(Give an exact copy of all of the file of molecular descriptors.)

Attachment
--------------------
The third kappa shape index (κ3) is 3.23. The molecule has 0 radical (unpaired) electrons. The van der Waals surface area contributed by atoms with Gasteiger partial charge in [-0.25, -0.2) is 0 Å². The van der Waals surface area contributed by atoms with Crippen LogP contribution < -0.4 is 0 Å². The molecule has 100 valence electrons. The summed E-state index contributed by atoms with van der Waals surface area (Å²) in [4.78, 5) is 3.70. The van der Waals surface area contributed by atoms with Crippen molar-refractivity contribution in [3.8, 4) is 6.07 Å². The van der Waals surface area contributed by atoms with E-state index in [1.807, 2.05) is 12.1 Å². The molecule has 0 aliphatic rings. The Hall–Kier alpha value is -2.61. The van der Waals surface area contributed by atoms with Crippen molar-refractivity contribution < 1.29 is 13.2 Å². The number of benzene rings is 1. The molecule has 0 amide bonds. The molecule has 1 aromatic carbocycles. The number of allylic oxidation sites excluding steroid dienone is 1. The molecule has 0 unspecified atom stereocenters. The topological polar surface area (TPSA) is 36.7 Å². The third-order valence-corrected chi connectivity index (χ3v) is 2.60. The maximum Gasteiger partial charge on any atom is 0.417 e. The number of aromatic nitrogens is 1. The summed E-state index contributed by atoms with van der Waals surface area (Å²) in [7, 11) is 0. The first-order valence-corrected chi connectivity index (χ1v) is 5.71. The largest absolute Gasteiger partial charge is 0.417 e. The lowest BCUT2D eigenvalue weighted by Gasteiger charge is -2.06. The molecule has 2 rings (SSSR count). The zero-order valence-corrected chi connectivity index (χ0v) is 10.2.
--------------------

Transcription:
The third kappa shape index (κ3) is 3.23. The molecule has 0 radical (unpaired) electrons. The van der Waals surface area contributed by atoms with Gasteiger partial charge in [-0.25, -0.2) is 0 Å². The van der Waals surface area contributed by atoms with Crippen LogP contribution < -0.4 is 0 Å². The molecule has 100 valence electrons. The summed E-state index contributed by atoms with van der Waals surface area (Å²) in [4.78, 5) is 3.70. The van der Waals surface area contributed by atoms with Crippen molar-refractivity contribution in [3.8, 4) is 6.07 Å². The van der Waals surface area contributed by atoms with E-state index in [1.807, 2.05) is 12.1 Å². The molecule has 0 aliphatic rings. The Hall–Kier alpha value is -2.61. The van der Waals surface area contributed by atoms with Crippen molar-refractivity contribution < 1.29 is 13.2 Å². The number of benzene rings is 1. The molecule has 0 amide bonds. The molecule has 1 aromatic carbocycles. The number of allylic oxidation sites excluding steroid dienone is 1. The molecule has 0 unspecified atom stereocenters. The topological polar surface area (TPSA) is 36.7 Å². The third-order valence-corrected chi connectivity index (χ3v) is 2.60. The maximum Gasteiger partial charge on any atom is 0.417 e. The number of aromatic nitrogens is 1. The summed E-state index contributed by atoms with van der Waals surface area (Å²) in [7, 11) is 0. The first-order valence-corrected chi connectivity index (χ1v) is 5.71. The largest absolute Gasteiger partial charge is 0.417 e. The lowest BCUT2D eigenvalue weighted by Gasteiger charge is -2.06. The molecule has 2 rings (SSSR count). The zero-order valence-corrected chi connectivity index (χ0v) is 10.2.